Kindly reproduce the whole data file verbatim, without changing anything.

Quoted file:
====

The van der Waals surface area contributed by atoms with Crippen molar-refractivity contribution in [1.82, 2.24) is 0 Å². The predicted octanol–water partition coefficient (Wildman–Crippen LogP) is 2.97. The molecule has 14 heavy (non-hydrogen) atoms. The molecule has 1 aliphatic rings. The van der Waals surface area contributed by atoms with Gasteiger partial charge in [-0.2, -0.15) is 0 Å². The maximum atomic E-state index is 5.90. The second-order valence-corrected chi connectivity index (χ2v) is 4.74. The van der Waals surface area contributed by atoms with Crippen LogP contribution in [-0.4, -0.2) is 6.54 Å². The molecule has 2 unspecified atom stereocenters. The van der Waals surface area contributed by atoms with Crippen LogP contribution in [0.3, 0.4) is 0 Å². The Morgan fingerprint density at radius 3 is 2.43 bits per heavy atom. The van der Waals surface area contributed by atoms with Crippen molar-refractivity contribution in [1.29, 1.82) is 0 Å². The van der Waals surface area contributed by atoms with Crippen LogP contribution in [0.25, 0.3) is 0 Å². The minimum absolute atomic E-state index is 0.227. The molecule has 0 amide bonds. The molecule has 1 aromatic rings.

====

The van der Waals surface area contributed by atoms with Crippen molar-refractivity contribution in [1.82, 2.24) is 0 Å². The predicted octanol–water partition coefficient (Wildman–Crippen LogP) is 2.97. The molecule has 14 heavy (non-hydrogen) atoms. The molecule has 1 aliphatic rings. The van der Waals surface area contributed by atoms with Gasteiger partial charge in [-0.2, -0.15) is 0 Å². The maximum atomic E-state index is 5.90. The second-order valence-corrected chi connectivity index (χ2v) is 4.74. The van der Waals surface area contributed by atoms with Crippen LogP contribution in [-0.4, -0.2) is 6.54 Å². The molecule has 2 unspecified atom stereocenters. The van der Waals surface area contributed by atoms with Crippen LogP contribution in [0.3, 0.4) is 0 Å². The Morgan fingerprint density at radius 3 is 2.43 bits per heavy atom. The van der Waals surface area contributed by atoms with Crippen molar-refractivity contribution in [1.29, 1.82) is 0 Å². The van der Waals surface area contributed by atoms with Crippen LogP contribution in [0.25, 0.3) is 0 Å². The minimum absolute atomic E-state index is 0.227. The molecule has 0 amide bonds. The molecule has 1 aromatic rings.